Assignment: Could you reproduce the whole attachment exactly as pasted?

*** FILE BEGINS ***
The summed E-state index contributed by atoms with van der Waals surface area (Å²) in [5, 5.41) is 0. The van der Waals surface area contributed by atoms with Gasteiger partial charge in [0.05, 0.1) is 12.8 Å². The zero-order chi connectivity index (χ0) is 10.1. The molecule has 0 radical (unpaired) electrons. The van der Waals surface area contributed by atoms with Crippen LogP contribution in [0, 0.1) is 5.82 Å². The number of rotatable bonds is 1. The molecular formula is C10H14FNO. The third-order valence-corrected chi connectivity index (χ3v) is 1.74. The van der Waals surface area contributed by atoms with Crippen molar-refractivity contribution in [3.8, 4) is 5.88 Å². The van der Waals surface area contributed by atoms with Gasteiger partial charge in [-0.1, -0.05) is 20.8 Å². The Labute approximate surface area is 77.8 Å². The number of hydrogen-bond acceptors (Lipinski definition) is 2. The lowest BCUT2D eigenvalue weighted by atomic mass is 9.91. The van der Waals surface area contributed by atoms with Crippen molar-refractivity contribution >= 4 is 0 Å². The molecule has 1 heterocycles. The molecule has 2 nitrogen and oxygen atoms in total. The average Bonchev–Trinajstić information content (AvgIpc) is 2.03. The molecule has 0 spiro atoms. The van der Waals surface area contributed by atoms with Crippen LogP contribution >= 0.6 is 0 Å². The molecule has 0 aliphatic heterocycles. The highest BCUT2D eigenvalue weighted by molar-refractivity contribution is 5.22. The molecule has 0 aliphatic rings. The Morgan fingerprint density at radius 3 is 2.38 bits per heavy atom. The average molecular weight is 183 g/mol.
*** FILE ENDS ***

The summed E-state index contributed by atoms with van der Waals surface area (Å²) in [5, 5.41) is 0. The van der Waals surface area contributed by atoms with Gasteiger partial charge in [0.05, 0.1) is 12.8 Å². The zero-order chi connectivity index (χ0) is 10.1. The molecule has 0 radical (unpaired) electrons. The van der Waals surface area contributed by atoms with Crippen LogP contribution in [0, 0.1) is 5.82 Å². The number of rotatable bonds is 1. The molecular formula is C10H14FNO. The third-order valence-corrected chi connectivity index (χ3v) is 1.74. The van der Waals surface area contributed by atoms with Crippen molar-refractivity contribution in [3.8, 4) is 5.88 Å². The van der Waals surface area contributed by atoms with Gasteiger partial charge in [-0.1, -0.05) is 20.8 Å². The Labute approximate surface area is 77.8 Å². The number of hydrogen-bond acceptors (Lipinski definition) is 2. The lowest BCUT2D eigenvalue weighted by atomic mass is 9.91. The van der Waals surface area contributed by atoms with Crippen molar-refractivity contribution >= 4 is 0 Å². The molecule has 1 heterocycles. The molecule has 2 nitrogen and oxygen atoms in total. The average Bonchev–Trinajstić information content (AvgIpc) is 2.03. The molecule has 0 spiro atoms. The van der Waals surface area contributed by atoms with Crippen LogP contribution >= 0.6 is 0 Å². The molecule has 0 aliphatic heterocycles. The highest BCUT2D eigenvalue weighted by molar-refractivity contribution is 5.22. The molecule has 0 aliphatic rings. The Morgan fingerprint density at radius 3 is 2.38 bits per heavy atom. The average molecular weight is 183 g/mol.